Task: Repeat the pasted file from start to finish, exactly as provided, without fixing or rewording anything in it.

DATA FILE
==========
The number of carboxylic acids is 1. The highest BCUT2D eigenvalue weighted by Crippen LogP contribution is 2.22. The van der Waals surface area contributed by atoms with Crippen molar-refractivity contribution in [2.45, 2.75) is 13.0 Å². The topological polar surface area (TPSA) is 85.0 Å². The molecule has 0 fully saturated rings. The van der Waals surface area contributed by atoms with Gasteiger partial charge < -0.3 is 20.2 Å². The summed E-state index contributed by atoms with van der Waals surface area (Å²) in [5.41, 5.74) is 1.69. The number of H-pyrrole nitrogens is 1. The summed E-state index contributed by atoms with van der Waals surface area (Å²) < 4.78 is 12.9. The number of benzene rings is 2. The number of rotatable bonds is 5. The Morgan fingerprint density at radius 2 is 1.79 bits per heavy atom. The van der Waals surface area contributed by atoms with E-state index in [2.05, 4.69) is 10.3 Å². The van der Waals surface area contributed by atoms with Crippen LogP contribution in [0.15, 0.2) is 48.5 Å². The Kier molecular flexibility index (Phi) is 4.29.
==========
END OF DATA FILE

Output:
The number of carboxylic acids is 1. The highest BCUT2D eigenvalue weighted by Crippen LogP contribution is 2.22. The van der Waals surface area contributed by atoms with Crippen molar-refractivity contribution in [2.45, 2.75) is 13.0 Å². The topological polar surface area (TPSA) is 85.0 Å². The molecule has 0 fully saturated rings. The van der Waals surface area contributed by atoms with Gasteiger partial charge < -0.3 is 20.2 Å². The summed E-state index contributed by atoms with van der Waals surface area (Å²) in [5.41, 5.74) is 1.69. The number of H-pyrrole nitrogens is 1. The summed E-state index contributed by atoms with van der Waals surface area (Å²) < 4.78 is 12.9. The number of benzene rings is 2. The number of rotatable bonds is 5. The Morgan fingerprint density at radius 2 is 1.79 bits per heavy atom. The van der Waals surface area contributed by atoms with E-state index in [2.05, 4.69) is 10.3 Å². The van der Waals surface area contributed by atoms with Crippen LogP contribution in [0.15, 0.2) is 48.5 Å². The Kier molecular flexibility index (Phi) is 4.29.